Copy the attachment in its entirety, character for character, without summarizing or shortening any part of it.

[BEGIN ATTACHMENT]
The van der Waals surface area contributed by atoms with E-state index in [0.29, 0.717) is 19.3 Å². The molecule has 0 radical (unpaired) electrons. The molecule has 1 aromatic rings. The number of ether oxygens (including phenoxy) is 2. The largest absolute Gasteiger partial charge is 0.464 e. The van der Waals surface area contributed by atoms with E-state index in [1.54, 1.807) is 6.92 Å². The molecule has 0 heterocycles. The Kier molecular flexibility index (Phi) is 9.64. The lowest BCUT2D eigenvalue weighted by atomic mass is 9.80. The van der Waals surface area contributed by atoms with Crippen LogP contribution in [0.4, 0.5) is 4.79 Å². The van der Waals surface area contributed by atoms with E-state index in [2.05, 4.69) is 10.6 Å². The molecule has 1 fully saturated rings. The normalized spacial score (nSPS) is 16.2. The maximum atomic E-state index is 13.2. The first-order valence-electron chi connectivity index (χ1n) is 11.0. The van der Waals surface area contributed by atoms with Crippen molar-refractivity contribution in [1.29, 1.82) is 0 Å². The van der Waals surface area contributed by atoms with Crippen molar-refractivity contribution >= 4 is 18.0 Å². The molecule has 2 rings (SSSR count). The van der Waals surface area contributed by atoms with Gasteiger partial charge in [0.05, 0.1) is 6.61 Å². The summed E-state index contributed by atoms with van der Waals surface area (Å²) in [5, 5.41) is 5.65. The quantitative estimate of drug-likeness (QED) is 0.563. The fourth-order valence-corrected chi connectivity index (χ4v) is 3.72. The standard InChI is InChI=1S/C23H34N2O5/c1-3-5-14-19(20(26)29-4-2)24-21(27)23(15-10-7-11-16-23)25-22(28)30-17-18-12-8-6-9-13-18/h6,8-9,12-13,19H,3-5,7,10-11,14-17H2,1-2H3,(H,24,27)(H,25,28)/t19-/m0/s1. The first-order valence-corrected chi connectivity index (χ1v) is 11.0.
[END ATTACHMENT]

The van der Waals surface area contributed by atoms with E-state index in [0.29, 0.717) is 19.3 Å². The molecule has 0 radical (unpaired) electrons. The molecule has 1 aromatic rings. The number of ether oxygens (including phenoxy) is 2. The largest absolute Gasteiger partial charge is 0.464 e. The van der Waals surface area contributed by atoms with E-state index in [1.54, 1.807) is 6.92 Å². The molecule has 0 heterocycles. The Kier molecular flexibility index (Phi) is 9.64. The lowest BCUT2D eigenvalue weighted by atomic mass is 9.80. The van der Waals surface area contributed by atoms with Crippen LogP contribution in [0.4, 0.5) is 4.79 Å². The van der Waals surface area contributed by atoms with E-state index in [2.05, 4.69) is 10.6 Å². The molecule has 1 fully saturated rings. The normalized spacial score (nSPS) is 16.2. The maximum atomic E-state index is 13.2. The first-order valence-electron chi connectivity index (χ1n) is 11.0. The van der Waals surface area contributed by atoms with Crippen molar-refractivity contribution in [1.29, 1.82) is 0 Å². The van der Waals surface area contributed by atoms with Crippen molar-refractivity contribution >= 4 is 18.0 Å². The molecule has 2 rings (SSSR count). The van der Waals surface area contributed by atoms with Gasteiger partial charge in [0.05, 0.1) is 6.61 Å². The summed E-state index contributed by atoms with van der Waals surface area (Å²) in [5, 5.41) is 5.65. The quantitative estimate of drug-likeness (QED) is 0.563. The fourth-order valence-corrected chi connectivity index (χ4v) is 3.72. The standard InChI is InChI=1S/C23H34N2O5/c1-3-5-14-19(20(26)29-4-2)24-21(27)23(15-10-7-11-16-23)25-22(28)30-17-18-12-8-6-9-13-18/h6,8-9,12-13,19H,3-5,7,10-11,14-17H2,1-2H3,(H,24,27)(H,25,28)/t19-/m0/s1. The first-order valence-corrected chi connectivity index (χ1v) is 11.0.